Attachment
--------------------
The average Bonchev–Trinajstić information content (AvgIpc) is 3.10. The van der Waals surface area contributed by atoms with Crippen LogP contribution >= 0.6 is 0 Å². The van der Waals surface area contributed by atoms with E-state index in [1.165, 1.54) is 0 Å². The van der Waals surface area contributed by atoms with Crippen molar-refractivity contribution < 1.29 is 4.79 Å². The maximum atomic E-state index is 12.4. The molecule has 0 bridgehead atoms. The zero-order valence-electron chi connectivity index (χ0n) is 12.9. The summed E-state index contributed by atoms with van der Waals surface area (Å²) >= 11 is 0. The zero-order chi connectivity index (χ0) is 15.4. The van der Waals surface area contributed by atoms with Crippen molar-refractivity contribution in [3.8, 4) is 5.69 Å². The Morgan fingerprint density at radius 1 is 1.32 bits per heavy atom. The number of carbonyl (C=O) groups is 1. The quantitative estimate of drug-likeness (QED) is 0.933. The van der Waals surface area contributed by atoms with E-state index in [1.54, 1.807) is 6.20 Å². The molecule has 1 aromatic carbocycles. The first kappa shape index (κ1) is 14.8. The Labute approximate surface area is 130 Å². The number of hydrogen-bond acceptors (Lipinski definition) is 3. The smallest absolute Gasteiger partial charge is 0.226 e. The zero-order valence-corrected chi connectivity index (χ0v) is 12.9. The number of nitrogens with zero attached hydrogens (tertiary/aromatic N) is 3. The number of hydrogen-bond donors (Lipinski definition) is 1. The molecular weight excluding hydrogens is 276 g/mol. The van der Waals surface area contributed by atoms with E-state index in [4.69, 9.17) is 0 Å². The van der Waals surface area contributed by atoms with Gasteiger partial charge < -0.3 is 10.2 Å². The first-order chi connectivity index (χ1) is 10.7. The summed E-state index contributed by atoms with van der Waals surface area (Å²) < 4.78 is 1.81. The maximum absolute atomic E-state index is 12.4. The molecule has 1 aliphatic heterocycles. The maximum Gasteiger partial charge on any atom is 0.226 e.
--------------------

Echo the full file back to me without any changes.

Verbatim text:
The average Bonchev–Trinajstić information content (AvgIpc) is 3.10. The van der Waals surface area contributed by atoms with Crippen LogP contribution >= 0.6 is 0 Å². The van der Waals surface area contributed by atoms with E-state index in [1.165, 1.54) is 0 Å². The van der Waals surface area contributed by atoms with Crippen molar-refractivity contribution < 1.29 is 4.79 Å². The maximum atomic E-state index is 12.4. The molecule has 0 bridgehead atoms. The zero-order valence-electron chi connectivity index (χ0n) is 12.9. The summed E-state index contributed by atoms with van der Waals surface area (Å²) >= 11 is 0. The zero-order chi connectivity index (χ0) is 15.4. The van der Waals surface area contributed by atoms with Crippen molar-refractivity contribution in [3.8, 4) is 5.69 Å². The Morgan fingerprint density at radius 1 is 1.32 bits per heavy atom. The number of carbonyl (C=O) groups is 1. The quantitative estimate of drug-likeness (QED) is 0.933. The van der Waals surface area contributed by atoms with E-state index in [1.54, 1.807) is 6.20 Å². The molecule has 1 aromatic carbocycles. The first kappa shape index (κ1) is 14.8. The Labute approximate surface area is 130 Å². The number of hydrogen-bond acceptors (Lipinski definition) is 3. The smallest absolute Gasteiger partial charge is 0.226 e. The zero-order valence-corrected chi connectivity index (χ0v) is 12.9. The number of nitrogens with zero attached hydrogens (tertiary/aromatic N) is 3. The number of hydrogen-bond donors (Lipinski definition) is 1. The molecular weight excluding hydrogens is 276 g/mol. The van der Waals surface area contributed by atoms with E-state index in [4.69, 9.17) is 0 Å². The van der Waals surface area contributed by atoms with Gasteiger partial charge < -0.3 is 10.2 Å². The first-order chi connectivity index (χ1) is 10.7. The summed E-state index contributed by atoms with van der Waals surface area (Å²) < 4.78 is 1.81. The maximum absolute atomic E-state index is 12.4. The molecule has 1 aliphatic heterocycles. The maximum Gasteiger partial charge on any atom is 0.226 e.